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Trump Presidency

Discussion in 'TRIBE Main Forum' started by Bernnie Federko, Dec 6, 2016.

  1. spaboy

    spaboy TRIBE Member

    No. You're moving the goalpost as usual. I'm not here to break down the study. You guys post something as fact and it takes 2 seconds to show that's not true. It wasn't an official government study. This quote from the study is all you need to know

    "even though we don’t have all the names or know exactly how they died"

    So they added people into their numbers who they don't know they are....or how they died. what? How could it not be accurate! bahahaha.
  2. praktik

    praktik TRIBE Member

    You're not backing up your own claims then.

    I'll just have to consider your suspicion of the study to be baseless partisan spin on solid science, since you havent backed your own claim that the methodology is not sound science. So far we'll have to consider your claim that we should not trust the study to be unproven and unsubstantiated.
  3. praktik

    praktik TRIBE Member

    Asking people to support their own claims is not goalpost moving.

  4. praktik

    praktik TRIBE Member

    I'll consider bolded part this a lie from spaboy (that he never "walked through" the relevant research), since someone who has "walked through" the research? Would at least be able to give a cole's notes based on the walk through they took, that they admonish everyone else in the thread they should take.

    Why won't you help us walk in your footsteps spaboy? You'll "walk through" research for yourself but not share any of your thoughts/perspective from that walkthrough?

    I'll correct the record and update myself: spaboy didn't mendaciously lie about having "walked through" the research to make a rhetorical point! But only once you show us what you learned so I know you did what you lectured all of us to do.
  5. spaboy

    spaboy TRIBE Member

    i explained it clearly. They can't identify who ppl are or how they died. You wouldn't consider that a big part of the study?
  6. spaboy

    spaboy TRIBE Member

    why would i walk through info the people that wrote the report say they can't even quantify? You guys can't decipher the difference between partisan hackery and actual data.
  7. spaboy

    spaboy TRIBE Member

    walk through this information that can't conclude what we're telling you happened. Like what is wrong with you guys? You're smarter than this. They tell you it's an estimate. And that there estimate includes ppl they can't name or determie how they died. Trump is completely logical to call this out. Because it's not fucking data.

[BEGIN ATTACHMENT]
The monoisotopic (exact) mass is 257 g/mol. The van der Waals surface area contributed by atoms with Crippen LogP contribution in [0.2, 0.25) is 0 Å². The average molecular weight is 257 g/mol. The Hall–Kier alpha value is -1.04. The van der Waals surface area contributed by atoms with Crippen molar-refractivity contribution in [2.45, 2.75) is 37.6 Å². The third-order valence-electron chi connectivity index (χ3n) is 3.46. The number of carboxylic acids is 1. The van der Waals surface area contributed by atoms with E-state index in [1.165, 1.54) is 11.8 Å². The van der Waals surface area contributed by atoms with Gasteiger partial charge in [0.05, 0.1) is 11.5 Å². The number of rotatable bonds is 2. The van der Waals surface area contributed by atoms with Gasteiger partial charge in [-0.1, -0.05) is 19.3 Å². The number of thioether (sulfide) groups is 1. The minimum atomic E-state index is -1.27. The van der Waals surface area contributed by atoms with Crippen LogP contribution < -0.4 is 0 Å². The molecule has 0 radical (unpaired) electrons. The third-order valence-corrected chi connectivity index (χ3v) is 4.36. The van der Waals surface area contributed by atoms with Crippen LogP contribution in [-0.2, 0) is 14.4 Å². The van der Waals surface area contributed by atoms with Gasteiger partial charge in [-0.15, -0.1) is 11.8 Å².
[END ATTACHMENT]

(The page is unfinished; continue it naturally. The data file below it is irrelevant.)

Last edited: Apr 8, 2019
  8. Bernnie Federko

    Bernnie Federko TRIBE Member

    Attorney General William Barr has provided only a glimpse of Special Counsel Robert Mueller’s report on the inquiry into Russia’s role in the 2016 U.S. election, with details expected when the document is finally released.
  9. Bernnie Federko

    Bernnie Federko TRIBE Member

    Here are five things to look for when the report is issued:

    Perhaps the biggest political risk for Trump is the special counsel’s supporting evidence behind Mueller’s assertion that while the report does not conclude the Republican president committed the crime of obstruction of justice it “also does not exonerate him” on that point.
    According to Barr’s March 24 letter, Mueller has presented evidence on both sides of the question without concluding whether to prosecute. Barr filled that void by asserting there was no prosecutable case. But Barr’s statement in the letter that “most” of Trump’s actions that had raised questions about obstruction were “the subject of public reporting” suggested that some actions were not publicly known.
    Democrats in Congress do not believe Barr, a Trump appointee, should have the final say on the matter. While the prospect that the Democratic-led House of Representatives would begin the impeachment process to try to remove Trump from office appears to have receded, the House Judiciary Committee will be looking for any evidence relevant to ongoing probes into obstruction of justice, corruption and abuse of power by the president or others in the administration.
    Barr’s comment that most of what Mueller probed on obstruction has been publicly reported indicates that events like Trump’s firing of James Comey as FBI director in May 2017 when the agency was heading the Russia inquiry are likely to be the focus of this section of the report.